For the past few weeks now, thousands of protestors across Lebanon have brought the country to a standstill. Putting aside all of their religious differences, they took the streets, pouring their hearts out demanding an end to the corruption of the current government. All of the banks, schools and universities remain shut as a genuine cross-section of society that continues to call for the removal of the government.
The demonstrations initially began from the northern city of Tripoli, then it spread to the capital Beirut, and then all the way to the southern city of Tyre.
Some have claimed the reason behind those protests was the proposed tax on internet calls, including WhatsApp. However, the proposed taxes were mainly the spark that drew the Lebanese people spontaneously out on to the streets. Not to mention the build-up anger against the structure of the political system and the inequality of the sectarian state.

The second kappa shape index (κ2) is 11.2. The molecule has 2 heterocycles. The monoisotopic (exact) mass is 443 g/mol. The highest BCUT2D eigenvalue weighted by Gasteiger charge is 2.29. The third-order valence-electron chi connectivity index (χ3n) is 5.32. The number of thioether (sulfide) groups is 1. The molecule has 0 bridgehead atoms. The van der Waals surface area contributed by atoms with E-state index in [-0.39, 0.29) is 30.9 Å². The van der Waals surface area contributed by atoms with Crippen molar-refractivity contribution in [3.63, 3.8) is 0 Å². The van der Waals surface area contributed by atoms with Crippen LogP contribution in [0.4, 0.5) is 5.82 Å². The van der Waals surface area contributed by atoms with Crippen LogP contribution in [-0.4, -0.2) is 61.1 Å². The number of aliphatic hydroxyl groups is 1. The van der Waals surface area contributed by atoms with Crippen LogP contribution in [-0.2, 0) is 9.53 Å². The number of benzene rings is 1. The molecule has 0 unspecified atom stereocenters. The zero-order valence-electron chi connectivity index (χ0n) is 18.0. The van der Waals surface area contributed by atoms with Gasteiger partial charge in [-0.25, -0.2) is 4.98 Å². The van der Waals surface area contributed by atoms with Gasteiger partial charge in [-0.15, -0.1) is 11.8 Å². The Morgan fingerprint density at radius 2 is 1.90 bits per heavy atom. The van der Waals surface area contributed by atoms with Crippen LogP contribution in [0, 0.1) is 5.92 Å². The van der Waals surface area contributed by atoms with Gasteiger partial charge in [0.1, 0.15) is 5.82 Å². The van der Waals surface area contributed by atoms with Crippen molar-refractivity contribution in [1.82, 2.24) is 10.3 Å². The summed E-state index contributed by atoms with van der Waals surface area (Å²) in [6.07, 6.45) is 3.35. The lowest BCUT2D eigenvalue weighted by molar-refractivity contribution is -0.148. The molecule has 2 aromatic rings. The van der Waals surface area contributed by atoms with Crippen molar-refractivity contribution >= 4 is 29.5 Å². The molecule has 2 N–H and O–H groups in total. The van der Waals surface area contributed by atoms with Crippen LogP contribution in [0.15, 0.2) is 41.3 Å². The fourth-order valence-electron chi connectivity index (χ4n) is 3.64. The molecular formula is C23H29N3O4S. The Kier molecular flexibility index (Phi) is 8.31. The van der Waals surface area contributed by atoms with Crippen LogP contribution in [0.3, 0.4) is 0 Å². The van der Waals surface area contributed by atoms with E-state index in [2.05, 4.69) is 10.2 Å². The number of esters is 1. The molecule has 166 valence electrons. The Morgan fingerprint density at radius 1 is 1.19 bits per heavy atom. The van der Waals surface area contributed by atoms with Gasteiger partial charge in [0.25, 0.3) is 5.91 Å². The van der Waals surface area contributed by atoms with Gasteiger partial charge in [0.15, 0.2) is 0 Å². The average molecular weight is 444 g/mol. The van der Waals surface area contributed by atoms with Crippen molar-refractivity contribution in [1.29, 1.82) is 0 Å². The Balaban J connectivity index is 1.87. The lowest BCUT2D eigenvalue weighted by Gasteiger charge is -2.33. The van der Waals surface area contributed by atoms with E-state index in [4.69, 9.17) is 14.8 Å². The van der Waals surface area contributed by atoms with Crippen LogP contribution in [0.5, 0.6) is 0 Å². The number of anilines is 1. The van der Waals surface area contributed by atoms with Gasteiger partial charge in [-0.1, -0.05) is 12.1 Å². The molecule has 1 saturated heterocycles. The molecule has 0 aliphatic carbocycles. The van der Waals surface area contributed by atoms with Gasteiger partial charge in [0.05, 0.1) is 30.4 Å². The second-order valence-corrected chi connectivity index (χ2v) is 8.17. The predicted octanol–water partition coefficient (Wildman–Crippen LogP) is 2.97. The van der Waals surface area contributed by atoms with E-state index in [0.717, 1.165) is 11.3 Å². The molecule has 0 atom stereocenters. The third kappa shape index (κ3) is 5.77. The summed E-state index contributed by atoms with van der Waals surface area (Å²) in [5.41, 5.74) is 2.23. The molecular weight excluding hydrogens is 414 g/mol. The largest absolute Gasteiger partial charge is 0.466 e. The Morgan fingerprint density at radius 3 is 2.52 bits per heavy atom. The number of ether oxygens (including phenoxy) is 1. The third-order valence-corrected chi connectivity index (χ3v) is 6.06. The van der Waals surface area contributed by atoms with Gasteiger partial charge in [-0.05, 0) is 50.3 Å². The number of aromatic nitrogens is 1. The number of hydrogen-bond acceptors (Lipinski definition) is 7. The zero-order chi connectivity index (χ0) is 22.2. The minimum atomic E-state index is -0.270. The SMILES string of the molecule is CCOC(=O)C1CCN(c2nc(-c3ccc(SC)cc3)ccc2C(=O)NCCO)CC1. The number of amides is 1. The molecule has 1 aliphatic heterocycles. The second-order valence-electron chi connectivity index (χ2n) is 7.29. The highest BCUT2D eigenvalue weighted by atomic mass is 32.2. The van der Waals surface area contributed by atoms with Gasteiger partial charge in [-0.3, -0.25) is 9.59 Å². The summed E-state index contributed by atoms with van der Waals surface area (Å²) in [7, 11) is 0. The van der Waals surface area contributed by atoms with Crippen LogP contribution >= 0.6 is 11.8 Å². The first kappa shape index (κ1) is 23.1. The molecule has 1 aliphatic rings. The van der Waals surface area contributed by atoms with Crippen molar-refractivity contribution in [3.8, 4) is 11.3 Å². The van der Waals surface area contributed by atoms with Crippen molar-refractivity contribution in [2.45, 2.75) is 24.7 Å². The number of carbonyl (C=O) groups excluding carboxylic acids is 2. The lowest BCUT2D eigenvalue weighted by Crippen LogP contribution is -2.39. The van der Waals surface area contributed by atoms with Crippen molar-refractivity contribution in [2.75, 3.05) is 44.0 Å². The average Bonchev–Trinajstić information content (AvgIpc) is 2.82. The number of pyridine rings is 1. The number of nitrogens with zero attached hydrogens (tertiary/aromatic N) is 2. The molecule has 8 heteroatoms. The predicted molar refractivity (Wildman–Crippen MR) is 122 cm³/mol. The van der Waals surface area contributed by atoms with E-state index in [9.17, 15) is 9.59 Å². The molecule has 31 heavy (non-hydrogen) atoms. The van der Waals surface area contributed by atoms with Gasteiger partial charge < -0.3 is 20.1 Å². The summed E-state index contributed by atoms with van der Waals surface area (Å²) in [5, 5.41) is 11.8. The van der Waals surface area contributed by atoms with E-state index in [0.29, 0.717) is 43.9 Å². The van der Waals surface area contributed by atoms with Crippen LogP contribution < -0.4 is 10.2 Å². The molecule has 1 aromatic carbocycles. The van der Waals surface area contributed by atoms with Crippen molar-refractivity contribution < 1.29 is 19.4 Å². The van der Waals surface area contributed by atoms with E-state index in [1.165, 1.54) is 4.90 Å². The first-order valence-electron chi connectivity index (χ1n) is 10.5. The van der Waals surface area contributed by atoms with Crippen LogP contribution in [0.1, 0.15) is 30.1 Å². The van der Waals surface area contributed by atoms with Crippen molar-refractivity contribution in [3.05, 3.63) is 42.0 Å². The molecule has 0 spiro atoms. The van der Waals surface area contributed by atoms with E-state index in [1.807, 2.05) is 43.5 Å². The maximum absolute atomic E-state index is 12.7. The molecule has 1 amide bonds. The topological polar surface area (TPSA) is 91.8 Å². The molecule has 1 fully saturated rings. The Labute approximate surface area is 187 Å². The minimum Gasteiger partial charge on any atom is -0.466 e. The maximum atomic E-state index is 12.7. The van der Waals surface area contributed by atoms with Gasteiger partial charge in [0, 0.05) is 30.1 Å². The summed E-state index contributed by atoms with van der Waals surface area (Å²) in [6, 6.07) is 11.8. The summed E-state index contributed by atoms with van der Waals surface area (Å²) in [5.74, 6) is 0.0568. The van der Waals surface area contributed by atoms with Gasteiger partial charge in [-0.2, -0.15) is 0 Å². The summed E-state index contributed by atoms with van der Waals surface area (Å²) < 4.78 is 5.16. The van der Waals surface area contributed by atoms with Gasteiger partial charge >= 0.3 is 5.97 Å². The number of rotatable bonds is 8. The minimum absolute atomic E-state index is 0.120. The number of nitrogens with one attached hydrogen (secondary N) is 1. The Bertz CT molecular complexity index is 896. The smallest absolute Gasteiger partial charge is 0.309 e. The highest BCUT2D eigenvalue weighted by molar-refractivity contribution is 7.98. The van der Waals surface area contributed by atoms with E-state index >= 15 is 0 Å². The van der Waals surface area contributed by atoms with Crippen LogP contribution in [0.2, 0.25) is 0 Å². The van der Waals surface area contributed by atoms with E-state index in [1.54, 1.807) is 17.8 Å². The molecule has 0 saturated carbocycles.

The country’s infrastructure is deteriorating by the minute. According to Sky News “1% of adults in Lebanon receive a quarter of the national income, 40% of young people, many of them graduates, are unemployed, and in very practical terms, Lebanon just doesn’t work: power cuts are frequent, and water is not safe to drink. People end up having to pay for electricity and water and then pay more bills for generators and bottled water.”
Currently, protestors are acting as one homogenous group under the national flag, they have said that they will not leave the streets until the whole government resigns and the sectarian system is reformed.